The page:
How to weather uncertain financial times

Turning Points 3 min read

It’s anybody’s guess what the next few months will look like, but it’s abundantly clear that the uncertain times we’ve been experiencing are far from over.

Although it’s difficult to have to live in limbo, unsure of whether things will get better or worse in the coming months, it’s important to take a deep breath. Consider what you can personally do to create some form of stability in your own financial life right now.

Remember that what goes down, must come back up

I recently got off a call with a client of mine who asked me, “So this is what you meant by preparing yourself for the next downturn, huh?” Earlier in the year, she’d completed my online course about investing that went through the history of past market crashes and recessions. I warned my students that since we’d been experiencing the longest bull market in history, we were due for another downturn soon.

Now, I don’t have a crystal ball, because I certainly didn’t see 2020 unravelling like it has, but as any credible investing expert or financial resource will tell you, what goes up must come down. As proven by statistics from the past century, market downturns and periods of economic recession are cyclical. But so are periods of recovery.

The 1929 market crash and subsequent Great Depression were financially devastating for millions of people. Although it took years for the stock market and economy to recover, they did, which led to the 1950s economic boom. The same thing occurred after the recent 2008 market crash and Great Recession. Although many people suffered financially at the outset, not only was there recovery, but historic prosperity followed.

So, if what goes up must come down, what goes down must come back up. This too shall pass. Remember that.

Don’t make long-term decisions based on short-term emotions

What’s a key piece of advice you’d give a friend going through a breakup? “This isn’t the time to make any rash decisions.” When you’re in a heightened emotional state, making life-altering decisions is never a good idea. The same goes for making big financial decisions during uncertain times.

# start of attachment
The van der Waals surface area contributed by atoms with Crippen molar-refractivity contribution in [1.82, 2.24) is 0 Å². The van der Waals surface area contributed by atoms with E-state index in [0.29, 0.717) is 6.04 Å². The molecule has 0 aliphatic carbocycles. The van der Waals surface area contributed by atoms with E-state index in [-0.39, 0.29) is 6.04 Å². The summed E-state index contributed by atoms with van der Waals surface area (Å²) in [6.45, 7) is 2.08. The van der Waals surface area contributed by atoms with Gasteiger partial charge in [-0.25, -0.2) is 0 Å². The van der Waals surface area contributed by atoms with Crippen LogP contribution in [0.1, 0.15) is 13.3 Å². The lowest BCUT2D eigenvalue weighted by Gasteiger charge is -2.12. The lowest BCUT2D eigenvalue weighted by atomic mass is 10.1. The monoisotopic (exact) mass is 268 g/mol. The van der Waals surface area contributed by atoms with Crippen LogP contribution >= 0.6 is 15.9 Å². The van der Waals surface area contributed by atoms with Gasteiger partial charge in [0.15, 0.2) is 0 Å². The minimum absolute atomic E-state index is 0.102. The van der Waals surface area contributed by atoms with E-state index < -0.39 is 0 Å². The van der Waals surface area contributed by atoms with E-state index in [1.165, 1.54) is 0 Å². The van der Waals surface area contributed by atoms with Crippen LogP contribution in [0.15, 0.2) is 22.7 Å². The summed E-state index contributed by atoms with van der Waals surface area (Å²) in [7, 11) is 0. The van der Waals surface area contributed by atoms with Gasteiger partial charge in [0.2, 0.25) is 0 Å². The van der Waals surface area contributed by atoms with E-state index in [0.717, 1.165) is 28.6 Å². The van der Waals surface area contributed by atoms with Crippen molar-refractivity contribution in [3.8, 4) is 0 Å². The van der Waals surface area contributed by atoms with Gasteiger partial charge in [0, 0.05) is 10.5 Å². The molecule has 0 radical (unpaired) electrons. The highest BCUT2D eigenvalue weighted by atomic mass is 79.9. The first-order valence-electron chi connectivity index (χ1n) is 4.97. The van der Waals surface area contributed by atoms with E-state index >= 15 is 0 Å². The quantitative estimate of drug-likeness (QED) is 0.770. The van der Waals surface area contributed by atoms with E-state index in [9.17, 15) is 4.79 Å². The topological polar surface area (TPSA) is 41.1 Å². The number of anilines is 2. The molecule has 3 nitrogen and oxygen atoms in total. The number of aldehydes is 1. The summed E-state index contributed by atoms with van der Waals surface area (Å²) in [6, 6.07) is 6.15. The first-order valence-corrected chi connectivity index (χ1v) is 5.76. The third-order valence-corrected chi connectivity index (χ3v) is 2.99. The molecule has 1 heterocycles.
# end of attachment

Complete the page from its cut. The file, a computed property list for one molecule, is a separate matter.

The only way to make smart choices with your money is by taking the emotion out of it. I know this is easier said than done, but it’s essential.

When the stock market started declining at the beginning of March, people started making all kinds of regrettable decisions with their money. They let their emotions take over, they panicked, and they started cashing out their investments for fear that if they didn’t, they would lose everything they had. Or, people started dumping their life savings into the stock market after hearing it was a good time to buy, without crafting a proper investment plan to guide them.

In effect, they made long-term decisions based on short-term emotions, whereas sometimes the best financial decision you can make is to do absolutely nothing. Doing nothing means taking the necessary time to reevaluate your financial situation and your goals, then waiting until you can make an unemotional and rational decision.

It could also mean literally doing nothing. If, before everything happened, you were focused on building up your emergency fund, and then all of a sudden you decided to dump your savings into stocks because you were afraid you would miss out on some big gains, you’ve made an emotional decision, not a rational one. Why not just stay on course and keep building up your emergency fund like you originally planned?

Ground yourself with tried-and-true financial advice

Lastly, one technique I’ve found incredibly helpful when weathering periods of financial instability is allowing tried-and-true financial advice to ground me. Here are some pieces of financial wisdom that have helped me stay calm during this storm:

1. Live below your means.

Don’t just live within your means, live below them. The only way to truly achieve your financial goals sooner and grow your wealth is to save more than you spend, cut non-essential expenses when necessary, and be more mindful with your money.

2. Build up an emergency fund.

Having experienced several bouts of unemployment, underemployment, career changes, and now a pandemic, I’ve never been more certain that a cornerstone of financial stability is having three to six months’ worth of your living expenses tucked away in a savings accounts for emergencies.

3. Don’t spend money you can’t afford to pay back.

Debt doesn’t have to be the enemy. Without it, most of us wouldn’t be able to afford to buy a new car or home. But by taking on debt, you’re promising to pay back what you borrowed. Don’t ever borrow more money than you know you can afford to pay back.

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